Re: “To make a moral choice you must begin with a moral law, otherwise you are just making a choice for purely existential or utilitarian reasons” — the moral imperative is simplicity itself: I recognize that others have interests as fervent as mine, I recognize that only a parochial viewpoint could consider them less important. From any objective or universal standpoint, they weigh as much.

      Re “…is it good or bad to torture innocent babies…”. So long as it’s moral to torture guilty babies, I’m good.

      (Um, that would be the colloquial “I’m good”).

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  8. seasofbrightjustice

    I appreciate your follow-up questions and I will try to answer as best I can.

    First, with your comments, “Just try to imagine a world in which even the possibility of such a thing as evil had never been conceived of” and “If you can’t see any immediate ends to goodness, I would have to worry about you! I would have to wonder whether you know what goodness is. I would have to wonder how abstract to you are the people and animals and world around you” I would say that as a Christian I have no problem imagining a world where there is only good because that is exactly the world we are told God created. In Genesis we are told that God created “and it was good”. God walked with man and there was no evil. Evil came in when man believed a lie, according to the free will with which he was created. This also goes to my point on good without the eternal. For me as a Christian I see good around me every day in nature, in all the created order, in the existence of myself and family, and the ability to make choices and to reason these very topics out with you. My point is that I have hope in returning to that very same condition of eternal goodness (with no evil) because of the sacrifice Christ made on the cross. He made forgiveness for evil possible, defeated death and the grave and made the way for each of us to be justified before God and thereby spend an eternity in His presence. If this world is all there is, you may do ‘good’ all your years on this planet but it could only be “for goodness sake” not for any other transcendent purpose. I certainly believe that people who do not believe in God can do good things, but without a belief in God I really don’t see how doing those good things amounts to any more than a preference (again like chocolate vs. vanilla).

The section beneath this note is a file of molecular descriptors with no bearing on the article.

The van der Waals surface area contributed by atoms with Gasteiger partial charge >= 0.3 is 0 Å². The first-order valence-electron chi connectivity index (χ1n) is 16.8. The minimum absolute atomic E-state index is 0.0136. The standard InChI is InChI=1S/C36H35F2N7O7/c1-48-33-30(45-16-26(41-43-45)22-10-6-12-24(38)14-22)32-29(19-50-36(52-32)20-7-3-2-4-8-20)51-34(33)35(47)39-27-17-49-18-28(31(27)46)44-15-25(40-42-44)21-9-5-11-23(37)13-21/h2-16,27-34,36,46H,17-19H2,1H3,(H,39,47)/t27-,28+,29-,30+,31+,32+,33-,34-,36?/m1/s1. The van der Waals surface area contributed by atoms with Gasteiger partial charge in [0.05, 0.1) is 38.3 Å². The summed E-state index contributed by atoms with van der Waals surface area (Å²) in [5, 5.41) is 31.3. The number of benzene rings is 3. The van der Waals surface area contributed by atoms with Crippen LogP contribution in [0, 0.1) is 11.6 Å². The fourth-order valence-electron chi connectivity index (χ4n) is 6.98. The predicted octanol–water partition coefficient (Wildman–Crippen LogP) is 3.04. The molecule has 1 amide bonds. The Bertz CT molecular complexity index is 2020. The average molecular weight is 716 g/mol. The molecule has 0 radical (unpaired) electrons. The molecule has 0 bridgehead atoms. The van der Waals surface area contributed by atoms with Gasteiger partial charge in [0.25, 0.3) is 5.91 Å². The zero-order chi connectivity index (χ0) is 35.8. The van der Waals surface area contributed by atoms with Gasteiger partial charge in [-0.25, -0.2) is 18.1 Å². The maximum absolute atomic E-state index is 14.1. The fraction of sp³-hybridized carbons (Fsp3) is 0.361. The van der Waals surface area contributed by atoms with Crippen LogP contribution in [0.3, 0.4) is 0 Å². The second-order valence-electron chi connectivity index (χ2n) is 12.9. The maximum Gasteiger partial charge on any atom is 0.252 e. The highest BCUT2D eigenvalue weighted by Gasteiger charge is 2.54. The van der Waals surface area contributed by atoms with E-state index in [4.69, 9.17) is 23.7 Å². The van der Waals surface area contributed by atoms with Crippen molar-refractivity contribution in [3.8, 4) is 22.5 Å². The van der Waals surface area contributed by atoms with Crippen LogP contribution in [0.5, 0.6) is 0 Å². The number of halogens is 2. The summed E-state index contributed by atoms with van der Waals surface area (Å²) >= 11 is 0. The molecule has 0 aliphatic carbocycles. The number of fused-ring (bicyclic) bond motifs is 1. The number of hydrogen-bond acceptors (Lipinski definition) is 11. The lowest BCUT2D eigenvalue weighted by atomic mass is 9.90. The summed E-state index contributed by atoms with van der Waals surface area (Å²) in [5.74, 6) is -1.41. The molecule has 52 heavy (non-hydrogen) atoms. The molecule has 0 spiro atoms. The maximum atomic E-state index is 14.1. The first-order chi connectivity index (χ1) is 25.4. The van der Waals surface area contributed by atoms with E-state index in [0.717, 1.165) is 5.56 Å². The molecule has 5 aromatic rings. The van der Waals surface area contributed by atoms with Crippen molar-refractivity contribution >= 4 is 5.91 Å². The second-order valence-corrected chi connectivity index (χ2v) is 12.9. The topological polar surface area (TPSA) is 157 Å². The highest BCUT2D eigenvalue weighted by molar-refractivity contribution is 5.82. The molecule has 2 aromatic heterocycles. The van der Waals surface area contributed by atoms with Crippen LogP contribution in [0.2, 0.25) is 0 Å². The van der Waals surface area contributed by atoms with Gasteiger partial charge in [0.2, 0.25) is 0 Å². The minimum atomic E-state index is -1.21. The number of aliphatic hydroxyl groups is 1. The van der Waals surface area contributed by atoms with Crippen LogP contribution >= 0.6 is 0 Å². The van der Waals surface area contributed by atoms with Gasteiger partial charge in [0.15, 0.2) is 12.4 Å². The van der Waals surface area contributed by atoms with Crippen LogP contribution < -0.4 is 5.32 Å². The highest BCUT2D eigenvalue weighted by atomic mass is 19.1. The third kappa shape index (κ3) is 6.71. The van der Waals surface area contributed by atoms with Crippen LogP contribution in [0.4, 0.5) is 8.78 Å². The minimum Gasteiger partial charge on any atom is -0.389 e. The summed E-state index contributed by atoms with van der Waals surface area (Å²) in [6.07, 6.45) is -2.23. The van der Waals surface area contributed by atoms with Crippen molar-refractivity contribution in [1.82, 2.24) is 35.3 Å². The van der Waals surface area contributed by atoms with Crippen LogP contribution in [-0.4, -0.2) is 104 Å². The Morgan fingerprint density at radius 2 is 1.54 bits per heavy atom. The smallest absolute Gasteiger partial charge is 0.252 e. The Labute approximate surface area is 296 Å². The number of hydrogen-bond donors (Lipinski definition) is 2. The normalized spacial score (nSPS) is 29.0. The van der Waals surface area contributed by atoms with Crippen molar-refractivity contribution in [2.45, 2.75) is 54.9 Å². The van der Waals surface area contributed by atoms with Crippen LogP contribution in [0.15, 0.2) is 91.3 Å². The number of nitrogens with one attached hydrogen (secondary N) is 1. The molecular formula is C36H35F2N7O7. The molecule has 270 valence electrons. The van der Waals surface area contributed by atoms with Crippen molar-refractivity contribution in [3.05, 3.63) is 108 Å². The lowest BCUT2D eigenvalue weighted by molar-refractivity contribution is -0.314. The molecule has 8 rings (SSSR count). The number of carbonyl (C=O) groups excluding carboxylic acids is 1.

As regards your “the moral imperative is simplicity itself: I recognize that others have interests as fervent as mine, I recognize that only a parochial viewpoint could consider them less important. From any objective or universal standpoint, they weigh as much.” I would say that although the moral imperative is simple, the practice of morality is anything but. Think of the hypothetical case where you are on a bus and you get up to walk to the bathroom and the gentleman behind you accidently sticks out his foot and trips you. You may be upset with falling but you would not say here had done anything morally reprehensible because he did not intend to trip you. What if, however, you got up and he stuck his foot out on purpose meaning to see you hit the deck but you saw it and evaded successfully. You would be upset this time and condemn his actions as morally wrong even though you didn’t fall, all because of his intentions. I don’t want to get too far afield here, but goodness, morality, ethics, etc. is a matter that extends beyond just what we do to what we intend, think and desire.

    I appreciate your thinking me ‘perfectly nice’ and you seem to be the same, but I would have to ask you one tough question here. You questioned my knowing what goodness really is and I would agree that how we see the issue is quite different. Saying this as delicately as I can, if you feel like it is OK to torture innocent babies for any reason whatever, it may be you who has a misconception of ‘goodness’.